Take time to introduce yourselves to one another (over drinks or snacks if possible). Then ask group members to answer this question:
Over the course of this term, we’re exploring the ancient book of Ecclesiastes. Though Ecclesiastes comes from a very different culture and time to ours, it touches on some of the most profound issues of humanity.
Ask for a volunteer to read Ecclesiastes 11:1-6 to the group, praying a short prayer that, however much they’ve come to know God, they’d know him better as a result of your time together.
You can download this video to watch offline.
Suggested questions to help your discussion.
The precise meaning of the Teacher’s words in verse 1 is not entirely evident. Literally, the phrase means, “send your bread upon the waters.”
In the video, we chose the interpretation that the verse is to do with international commerce. If a person invests their ‘bread’ or ‘grain’ wisely, they may garner a return. Verse 2 then encourages readers to be ambitious in exploring different initiatives.
Another view is that the instruction is a metaphor for generosity, even if an immediate return seems unlikely. Casting bread or sowing seed on water seems futile – but no-one knows what the return may be down the road. Verses like Proverbs 11:18 and Galatians 6:9 use similar language to make this point. If this is the correct interpretation, verse 2 probably then means, ‘give to the nth degree.’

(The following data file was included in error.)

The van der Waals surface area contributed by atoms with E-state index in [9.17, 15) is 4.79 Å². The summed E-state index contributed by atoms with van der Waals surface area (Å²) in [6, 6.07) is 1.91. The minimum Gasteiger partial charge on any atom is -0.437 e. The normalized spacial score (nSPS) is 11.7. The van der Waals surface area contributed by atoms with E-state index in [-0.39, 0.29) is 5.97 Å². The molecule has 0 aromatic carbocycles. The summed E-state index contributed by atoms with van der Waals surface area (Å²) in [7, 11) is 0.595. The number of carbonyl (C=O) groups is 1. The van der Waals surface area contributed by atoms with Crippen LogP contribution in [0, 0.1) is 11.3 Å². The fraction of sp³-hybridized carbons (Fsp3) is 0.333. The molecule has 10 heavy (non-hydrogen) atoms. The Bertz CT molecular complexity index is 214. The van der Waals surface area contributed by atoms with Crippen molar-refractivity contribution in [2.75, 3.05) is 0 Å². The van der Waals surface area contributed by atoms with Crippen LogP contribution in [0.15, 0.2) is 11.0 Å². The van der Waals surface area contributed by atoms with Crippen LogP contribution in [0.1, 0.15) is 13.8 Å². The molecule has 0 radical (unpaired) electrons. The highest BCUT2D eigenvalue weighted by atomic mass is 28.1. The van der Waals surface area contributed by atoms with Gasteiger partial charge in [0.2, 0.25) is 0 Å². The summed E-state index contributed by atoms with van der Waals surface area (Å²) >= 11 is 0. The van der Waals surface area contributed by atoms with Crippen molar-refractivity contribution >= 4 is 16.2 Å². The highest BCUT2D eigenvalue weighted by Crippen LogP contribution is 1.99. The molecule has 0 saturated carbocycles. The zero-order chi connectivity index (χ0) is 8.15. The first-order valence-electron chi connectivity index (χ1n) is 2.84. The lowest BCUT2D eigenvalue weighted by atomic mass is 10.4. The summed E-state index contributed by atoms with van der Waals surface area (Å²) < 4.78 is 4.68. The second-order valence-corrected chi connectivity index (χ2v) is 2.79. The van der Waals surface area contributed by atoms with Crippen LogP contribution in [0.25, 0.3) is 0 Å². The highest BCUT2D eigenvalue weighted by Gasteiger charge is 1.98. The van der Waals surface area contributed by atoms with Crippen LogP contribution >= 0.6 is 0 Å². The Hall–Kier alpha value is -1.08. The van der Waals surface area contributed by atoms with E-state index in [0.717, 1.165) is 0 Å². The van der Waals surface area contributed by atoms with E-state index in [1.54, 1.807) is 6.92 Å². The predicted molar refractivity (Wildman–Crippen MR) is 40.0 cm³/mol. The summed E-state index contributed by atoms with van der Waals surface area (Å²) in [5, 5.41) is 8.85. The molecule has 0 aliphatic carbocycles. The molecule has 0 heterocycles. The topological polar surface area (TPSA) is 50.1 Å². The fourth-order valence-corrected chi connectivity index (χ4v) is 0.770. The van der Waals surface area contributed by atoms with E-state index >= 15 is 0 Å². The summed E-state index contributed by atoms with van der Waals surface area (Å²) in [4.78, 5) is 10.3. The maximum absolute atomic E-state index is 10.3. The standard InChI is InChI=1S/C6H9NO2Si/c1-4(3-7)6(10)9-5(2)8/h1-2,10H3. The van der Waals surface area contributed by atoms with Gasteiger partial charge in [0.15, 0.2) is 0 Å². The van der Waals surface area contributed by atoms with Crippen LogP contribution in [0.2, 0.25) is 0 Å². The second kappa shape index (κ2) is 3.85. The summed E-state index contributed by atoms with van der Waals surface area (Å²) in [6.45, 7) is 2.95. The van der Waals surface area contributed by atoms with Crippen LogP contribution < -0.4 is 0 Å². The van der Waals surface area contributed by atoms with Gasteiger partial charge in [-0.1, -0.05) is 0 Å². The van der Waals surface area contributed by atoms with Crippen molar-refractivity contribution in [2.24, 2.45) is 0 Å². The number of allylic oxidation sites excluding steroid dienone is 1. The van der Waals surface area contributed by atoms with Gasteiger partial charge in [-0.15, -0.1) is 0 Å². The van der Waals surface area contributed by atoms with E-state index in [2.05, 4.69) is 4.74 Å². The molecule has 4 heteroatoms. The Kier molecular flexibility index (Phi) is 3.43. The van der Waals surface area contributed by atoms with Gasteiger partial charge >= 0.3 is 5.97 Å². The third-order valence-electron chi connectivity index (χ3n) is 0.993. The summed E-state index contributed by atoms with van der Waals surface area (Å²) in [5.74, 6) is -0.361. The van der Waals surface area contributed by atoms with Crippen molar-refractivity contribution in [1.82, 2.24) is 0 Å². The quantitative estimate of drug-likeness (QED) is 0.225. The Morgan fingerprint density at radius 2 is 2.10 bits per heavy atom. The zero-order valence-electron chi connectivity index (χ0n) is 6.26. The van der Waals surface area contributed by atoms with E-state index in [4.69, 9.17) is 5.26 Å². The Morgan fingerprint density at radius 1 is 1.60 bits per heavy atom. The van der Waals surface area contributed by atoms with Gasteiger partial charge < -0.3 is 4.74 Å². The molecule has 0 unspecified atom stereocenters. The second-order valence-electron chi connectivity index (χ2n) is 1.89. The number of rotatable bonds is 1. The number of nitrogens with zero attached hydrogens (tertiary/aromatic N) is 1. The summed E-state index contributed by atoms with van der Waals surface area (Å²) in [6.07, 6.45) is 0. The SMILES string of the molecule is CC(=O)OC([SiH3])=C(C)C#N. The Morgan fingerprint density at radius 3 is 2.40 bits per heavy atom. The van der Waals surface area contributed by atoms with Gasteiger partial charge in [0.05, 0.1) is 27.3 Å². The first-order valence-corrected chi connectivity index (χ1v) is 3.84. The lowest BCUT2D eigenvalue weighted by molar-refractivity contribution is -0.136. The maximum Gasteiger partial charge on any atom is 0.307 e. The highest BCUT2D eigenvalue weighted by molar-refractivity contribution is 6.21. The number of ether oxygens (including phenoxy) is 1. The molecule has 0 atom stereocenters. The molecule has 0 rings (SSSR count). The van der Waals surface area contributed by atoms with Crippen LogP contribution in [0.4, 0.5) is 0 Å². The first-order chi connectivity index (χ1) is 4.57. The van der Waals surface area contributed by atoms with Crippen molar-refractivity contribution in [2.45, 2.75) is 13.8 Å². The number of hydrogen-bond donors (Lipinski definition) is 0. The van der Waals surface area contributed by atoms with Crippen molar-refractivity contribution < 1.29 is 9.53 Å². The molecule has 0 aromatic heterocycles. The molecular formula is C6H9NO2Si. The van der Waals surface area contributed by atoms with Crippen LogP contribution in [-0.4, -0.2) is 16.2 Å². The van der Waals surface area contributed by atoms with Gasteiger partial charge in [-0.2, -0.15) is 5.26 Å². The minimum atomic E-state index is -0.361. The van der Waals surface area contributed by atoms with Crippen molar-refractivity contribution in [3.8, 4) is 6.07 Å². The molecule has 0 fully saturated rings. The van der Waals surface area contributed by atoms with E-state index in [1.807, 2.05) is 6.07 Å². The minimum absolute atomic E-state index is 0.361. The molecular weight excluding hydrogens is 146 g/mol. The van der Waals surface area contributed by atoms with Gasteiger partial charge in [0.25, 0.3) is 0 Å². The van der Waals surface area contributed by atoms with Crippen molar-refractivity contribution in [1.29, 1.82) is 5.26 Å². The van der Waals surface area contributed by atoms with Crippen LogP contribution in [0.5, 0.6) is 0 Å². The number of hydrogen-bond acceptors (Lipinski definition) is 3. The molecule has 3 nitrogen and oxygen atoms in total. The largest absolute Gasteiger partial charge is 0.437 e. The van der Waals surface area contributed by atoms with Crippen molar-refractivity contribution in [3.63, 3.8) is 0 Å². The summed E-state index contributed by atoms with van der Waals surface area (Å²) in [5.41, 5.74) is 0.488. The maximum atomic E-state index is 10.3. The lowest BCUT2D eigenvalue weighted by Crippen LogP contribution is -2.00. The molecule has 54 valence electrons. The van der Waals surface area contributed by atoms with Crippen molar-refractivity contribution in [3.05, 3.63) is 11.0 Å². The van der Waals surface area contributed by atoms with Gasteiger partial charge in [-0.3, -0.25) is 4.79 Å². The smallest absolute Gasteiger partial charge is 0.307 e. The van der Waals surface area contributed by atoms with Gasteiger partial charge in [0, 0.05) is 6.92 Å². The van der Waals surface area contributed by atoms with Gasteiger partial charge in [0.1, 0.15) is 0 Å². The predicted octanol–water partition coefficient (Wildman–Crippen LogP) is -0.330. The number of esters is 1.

Whatever the precise emphasis of the verse, David Gibson captures how it relates to the broader theme of risk: “The idea is that, because the future is uncertain, there is risk involved in what we do, but that risk is not meant to paralyse.”
Watch this video of American pastor John Piper speaking about risk. (2 minutes)
Ask someone to pray in the light of your discussions for the group.
Risk can be defined as ‘an action that exposes you to the possibility of injury or loss.’
Take time praying in the light of your discussions. Pray that you’d have wisdom to understand what right risk looks like in the week ahead, particularly when it comes to serving your friends.
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